The Magnum Digest: January 31, 2020
Snow-swept Kashmir by Sohrab Hura, Paolo Pellegrin's portrait of Kobe Bryant, Chris Steele-Perkins offers photographic advice, plus more
Sohrab Hura’s Kashmir project on BJP
The British Journal of Photography has published Sohrab Hura’s recent body of work made in Kashmir, alongside an interview with the photographer. Hura unpacks some of the central themes of the work, which concern the complications of portraying the region from his outside perspective as an Indian national as well as the distracting allure that Kashmir’s beautiful landscapes possess. Read the article here.
Paollo Pellegrin’s Kobe Bryant portrait on Vogue
An article in Vogue reflects on the career of Kobe Bryant, accompanied by a portrait of the basketball player taken by Paolo Pellegrin. Bryant, who died on Sunday January 26 in a helicopter crash, had, over his career, played more than 47,000 minutes for his team, the Los Angeles Lakers. “And he really played every minute,” Nancy Farghalli writes. “Sometimes you felt like you were watching a game within a game. There was the opposing team playing at the Lakers’ level. And then there were the Lakers players trying to play at Kobe’s level.“ Read the piece here.
Chris Steele-Perkins offers photographic advice with Canon
Speaking to Canon about some of his UK-based projects — on Teddy Boys, portraits of centenarians, the landscape of an English country estate, and more recently a survey of immigrant households in London — Chris Steele-Perkins drew out eight important lessons on making long-term photographic projects. The tips include his advice on equipment, and knowing how to be critical of ideas. Read them here. Find out more about his project, The New Londoners, here.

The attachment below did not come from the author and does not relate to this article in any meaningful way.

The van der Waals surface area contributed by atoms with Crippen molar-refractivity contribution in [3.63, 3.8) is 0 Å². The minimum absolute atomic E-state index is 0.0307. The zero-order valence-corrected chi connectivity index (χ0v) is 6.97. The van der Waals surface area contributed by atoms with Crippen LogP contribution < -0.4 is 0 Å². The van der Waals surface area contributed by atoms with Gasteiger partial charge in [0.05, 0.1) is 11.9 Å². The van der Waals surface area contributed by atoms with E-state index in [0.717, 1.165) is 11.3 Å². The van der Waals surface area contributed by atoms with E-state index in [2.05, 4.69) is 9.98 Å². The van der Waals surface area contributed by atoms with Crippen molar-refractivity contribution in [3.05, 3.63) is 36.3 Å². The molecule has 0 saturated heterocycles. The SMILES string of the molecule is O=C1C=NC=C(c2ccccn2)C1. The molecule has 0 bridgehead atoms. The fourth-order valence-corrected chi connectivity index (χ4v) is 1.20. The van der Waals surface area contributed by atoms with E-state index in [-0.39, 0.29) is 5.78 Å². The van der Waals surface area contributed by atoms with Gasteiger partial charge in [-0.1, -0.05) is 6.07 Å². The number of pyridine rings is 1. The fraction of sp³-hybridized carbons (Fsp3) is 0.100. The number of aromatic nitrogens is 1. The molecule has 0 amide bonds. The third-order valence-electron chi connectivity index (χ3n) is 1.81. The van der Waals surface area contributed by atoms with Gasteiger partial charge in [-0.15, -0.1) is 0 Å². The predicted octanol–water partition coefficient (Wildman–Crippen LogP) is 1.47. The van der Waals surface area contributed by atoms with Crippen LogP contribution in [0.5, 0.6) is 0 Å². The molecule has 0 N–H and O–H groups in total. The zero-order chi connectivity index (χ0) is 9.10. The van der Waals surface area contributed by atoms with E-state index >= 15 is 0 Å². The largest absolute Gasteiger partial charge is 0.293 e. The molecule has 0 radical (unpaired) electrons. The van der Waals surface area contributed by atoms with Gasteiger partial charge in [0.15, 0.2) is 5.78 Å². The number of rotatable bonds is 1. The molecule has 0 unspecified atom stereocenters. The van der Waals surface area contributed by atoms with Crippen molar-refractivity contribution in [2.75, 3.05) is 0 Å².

Mark Power’s project, Good Morning, America, on The Guardian
The Guardian has featured a selection of Mark Power’s images from his series Good Morning, America. Since 2012 the photographer has been working on the project which attempts to examine the America that exists in his imagination by visiting and photographing all 50 US States.
See the piece in The Guardian, here. Take an extended look at the project’s first instalment, on Magnum, here, and read The High Museum’s associate curator of photography Gregory Harris, on the project’s second installment, here.
Images from the latest chapter of the work are on show now in Magnum’s London Print Room. More information on the exhibition can be found here.
Bruce Gilden’s Lost and Found on The Washington Post
The Washington Post has interviewed Bruce Gilden about his 2019 book, Lost and Found, a collection of street photography from the late’70s and early ‘80s, taken in his native New York, which came together from negatives he had rediscovered after a house-move. Getting up close and personal with the city’s inhabitants means that “You feel the heartbeat of the city,” the photographer explained to The Post.
Patrick Zachmann on Haaretz
Haaretz has published a feature documenting the world’s last remaining Holocaust survivors, which contains an image from Patrick Zachmann’s series about Gerda Weissmann Klein. 95-year-old Klein, who married an American soldier following WWII, is a writer and human rights activist living in Phoenix, Arizona. Her published memoirs, All but My Life, were adapted into an Oscar-winning short film. Read the article here.
Martin Parr’s baked beans on Wired
In conjunction with a new exhibition at the The Photographer’s Gallery, Wired has featured a piece looking into the history of photographs of food, including an image by Martin Parr. One of the show’s curators, Susan Bright, explained to the magazine that images we take of what we eat reflect who we are: “It’s absolutely about identity, whether that’s personal, cultural, or political.”